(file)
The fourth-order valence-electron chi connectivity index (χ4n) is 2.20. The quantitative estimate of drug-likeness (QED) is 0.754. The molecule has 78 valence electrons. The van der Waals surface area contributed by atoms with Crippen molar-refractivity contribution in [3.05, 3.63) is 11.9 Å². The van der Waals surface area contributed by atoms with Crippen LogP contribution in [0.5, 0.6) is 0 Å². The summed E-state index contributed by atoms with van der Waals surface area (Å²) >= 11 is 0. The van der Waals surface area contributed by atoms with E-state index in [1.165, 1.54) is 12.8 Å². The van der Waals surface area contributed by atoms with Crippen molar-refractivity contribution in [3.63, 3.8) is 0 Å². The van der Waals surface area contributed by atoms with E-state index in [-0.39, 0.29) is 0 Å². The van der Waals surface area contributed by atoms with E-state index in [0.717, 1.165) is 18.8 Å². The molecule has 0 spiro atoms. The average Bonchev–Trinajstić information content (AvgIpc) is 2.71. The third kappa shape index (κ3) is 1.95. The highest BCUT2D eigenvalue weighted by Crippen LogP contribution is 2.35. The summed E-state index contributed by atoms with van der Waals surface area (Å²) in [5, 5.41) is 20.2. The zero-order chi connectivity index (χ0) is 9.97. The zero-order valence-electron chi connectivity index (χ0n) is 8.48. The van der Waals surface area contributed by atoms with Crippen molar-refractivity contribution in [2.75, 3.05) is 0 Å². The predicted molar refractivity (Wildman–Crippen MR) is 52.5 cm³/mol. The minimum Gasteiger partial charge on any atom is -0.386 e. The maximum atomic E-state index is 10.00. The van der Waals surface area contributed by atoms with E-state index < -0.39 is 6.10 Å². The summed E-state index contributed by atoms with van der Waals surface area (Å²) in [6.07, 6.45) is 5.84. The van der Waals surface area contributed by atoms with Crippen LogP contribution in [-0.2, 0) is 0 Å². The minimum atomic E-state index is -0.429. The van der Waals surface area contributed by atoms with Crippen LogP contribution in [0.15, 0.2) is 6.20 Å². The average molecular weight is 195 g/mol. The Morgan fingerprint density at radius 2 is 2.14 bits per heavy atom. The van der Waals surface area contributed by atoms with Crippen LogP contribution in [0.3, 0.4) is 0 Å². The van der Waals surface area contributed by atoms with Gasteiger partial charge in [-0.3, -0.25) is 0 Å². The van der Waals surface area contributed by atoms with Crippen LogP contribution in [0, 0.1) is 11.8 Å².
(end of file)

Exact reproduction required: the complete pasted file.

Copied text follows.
The fourth-order valence-electron chi connectivity index (χ4n) is 2.20. The quantitative estimate of drug-likeness (QED) is 0.754. The molecule has 78 valence electrons. The van der Waals surface area contributed by atoms with Crippen molar-refractivity contribution in [3.05, 3.63) is 11.9 Å². The van der Waals surface area contributed by atoms with Crippen LogP contribution in [0.5, 0.6) is 0 Å². The summed E-state index contributed by atoms with van der Waals surface area (Å²) >= 11 is 0. The van der Waals surface area contributed by atoms with E-state index in [1.165, 1.54) is 12.8 Å². The van der Waals surface area contributed by atoms with Crippen molar-refractivity contribution in [3.63, 3.8) is 0 Å². The van der Waals surface area contributed by atoms with E-state index in [-0.39, 0.29) is 0 Å². The van der Waals surface area contributed by atoms with E-state index in [0.717, 1.165) is 18.8 Å². The molecule has 0 spiro atoms. The average Bonchev–Trinajstić information content (AvgIpc) is 2.71. The third kappa shape index (κ3) is 1.95. The highest BCUT2D eigenvalue weighted by Crippen LogP contribution is 2.35. The summed E-state index contributed by atoms with van der Waals surface area (Å²) in [5, 5.41) is 20.2. The zero-order chi connectivity index (χ0) is 9.97. The zero-order valence-electron chi connectivity index (χ0n) is 8.48. The van der Waals surface area contributed by atoms with Crippen molar-refractivity contribution in [2.75, 3.05) is 0 Å². The predicted molar refractivity (Wildman–Crippen MR) is 52.5 cm³/mol. The minimum Gasteiger partial charge on any atom is -0.386 e. The maximum atomic E-state index is 10.00. The van der Waals surface area contributed by atoms with E-state index < -0.39 is 6.10 Å². The summed E-state index contributed by atoms with van der Waals surface area (Å²) in [6.07, 6.45) is 5.84. The van der Waals surface area contributed by atoms with Crippen LogP contribution in [-0.2, 0) is 0 Å². The minimum atomic E-state index is -0.429. The van der Waals surface area contributed by atoms with Crippen LogP contribution in [0.15, 0.2) is 6.20 Å². The average molecular weight is 195 g/mol. The Morgan fingerprint density at radius 2 is 2.14 bits per heavy atom. The van der Waals surface area contributed by atoms with Crippen LogP contribution in [0.3, 0.4) is 0 Å². The van der Waals surface area contributed by atoms with Gasteiger partial charge in [-0.3, -0.25) is 0 Å². The van der Waals surface area contributed by atoms with Crippen LogP contribution in [0, 0.1) is 11.8 Å².